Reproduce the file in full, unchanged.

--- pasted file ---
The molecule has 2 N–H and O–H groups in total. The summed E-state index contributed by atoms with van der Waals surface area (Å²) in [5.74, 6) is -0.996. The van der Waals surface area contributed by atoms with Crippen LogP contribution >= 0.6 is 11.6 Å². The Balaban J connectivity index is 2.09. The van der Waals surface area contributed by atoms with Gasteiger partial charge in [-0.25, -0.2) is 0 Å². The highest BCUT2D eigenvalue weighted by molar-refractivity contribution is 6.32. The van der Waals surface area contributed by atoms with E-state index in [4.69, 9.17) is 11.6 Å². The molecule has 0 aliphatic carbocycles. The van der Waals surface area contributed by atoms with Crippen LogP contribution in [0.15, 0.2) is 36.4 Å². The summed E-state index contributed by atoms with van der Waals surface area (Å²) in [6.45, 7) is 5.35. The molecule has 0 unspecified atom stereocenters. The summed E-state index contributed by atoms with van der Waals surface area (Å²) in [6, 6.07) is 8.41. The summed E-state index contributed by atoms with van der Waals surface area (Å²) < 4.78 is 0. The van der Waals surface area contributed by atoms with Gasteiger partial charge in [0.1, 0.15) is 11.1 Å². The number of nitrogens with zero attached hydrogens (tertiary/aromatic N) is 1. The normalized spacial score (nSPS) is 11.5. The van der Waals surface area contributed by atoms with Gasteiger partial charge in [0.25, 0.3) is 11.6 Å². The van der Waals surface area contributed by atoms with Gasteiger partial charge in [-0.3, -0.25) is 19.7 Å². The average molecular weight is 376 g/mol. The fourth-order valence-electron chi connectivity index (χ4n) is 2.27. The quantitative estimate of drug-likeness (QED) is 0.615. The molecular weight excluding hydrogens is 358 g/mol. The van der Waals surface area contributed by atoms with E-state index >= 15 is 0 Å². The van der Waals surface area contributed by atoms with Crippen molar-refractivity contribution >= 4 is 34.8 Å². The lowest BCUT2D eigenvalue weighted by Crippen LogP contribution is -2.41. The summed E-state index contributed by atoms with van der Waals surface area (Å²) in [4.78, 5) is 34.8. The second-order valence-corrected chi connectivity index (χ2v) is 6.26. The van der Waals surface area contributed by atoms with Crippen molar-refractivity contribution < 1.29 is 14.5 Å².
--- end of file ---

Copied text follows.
The molecule has 2 N–H and O–H groups in total. The summed E-state index contributed by atoms with van der Waals surface area (Å²) in [5.74, 6) is -0.996. The van der Waals surface area contributed by atoms with Crippen LogP contribution >= 0.6 is 11.6 Å². The Balaban J connectivity index is 2.09. The van der Waals surface area contributed by atoms with Gasteiger partial charge in [-0.25, -0.2) is 0 Å². The highest BCUT2D eigenvalue weighted by molar-refractivity contribution is 6.32. The van der Waals surface area contributed by atoms with E-state index in [4.69, 9.17) is 11.6 Å². The molecule has 0 aliphatic carbocycles. The van der Waals surface area contributed by atoms with Crippen LogP contribution in [0.15, 0.2) is 36.4 Å². The summed E-state index contributed by atoms with van der Waals surface area (Å²) in [6.45, 7) is 5.35. The molecule has 0 unspecified atom stereocenters. The summed E-state index contributed by atoms with van der Waals surface area (Å²) in [6, 6.07) is 8.41. The summed E-state index contributed by atoms with van der Waals surface area (Å²) < 4.78 is 0. The van der Waals surface area contributed by atoms with Gasteiger partial charge in [0.1, 0.15) is 11.1 Å². The number of nitrogens with zero attached hydrogens (tertiary/aromatic N) is 1. The normalized spacial score (nSPS) is 11.5. The van der Waals surface area contributed by atoms with Gasteiger partial charge in [0.25, 0.3) is 11.6 Å². The van der Waals surface area contributed by atoms with Gasteiger partial charge in [-0.3, -0.25) is 19.7 Å². The average molecular weight is 376 g/mol. The fourth-order valence-electron chi connectivity index (χ4n) is 2.27. The quantitative estimate of drug-likeness (QED) is 0.615. The molecular weight excluding hydrogens is 358 g/mol. The van der Waals surface area contributed by atoms with E-state index >= 15 is 0 Å². The van der Waals surface area contributed by atoms with Crippen molar-refractivity contribution >= 4 is 34.8 Å². The lowest BCUT2D eigenvalue weighted by Crippen LogP contribution is -2.41. The summed E-state index contributed by atoms with van der Waals surface area (Å²) in [4.78, 5) is 34.8. The second-order valence-corrected chi connectivity index (χ2v) is 6.26. The van der Waals surface area contributed by atoms with Crippen molar-refractivity contribution < 1.29 is 14.5 Å².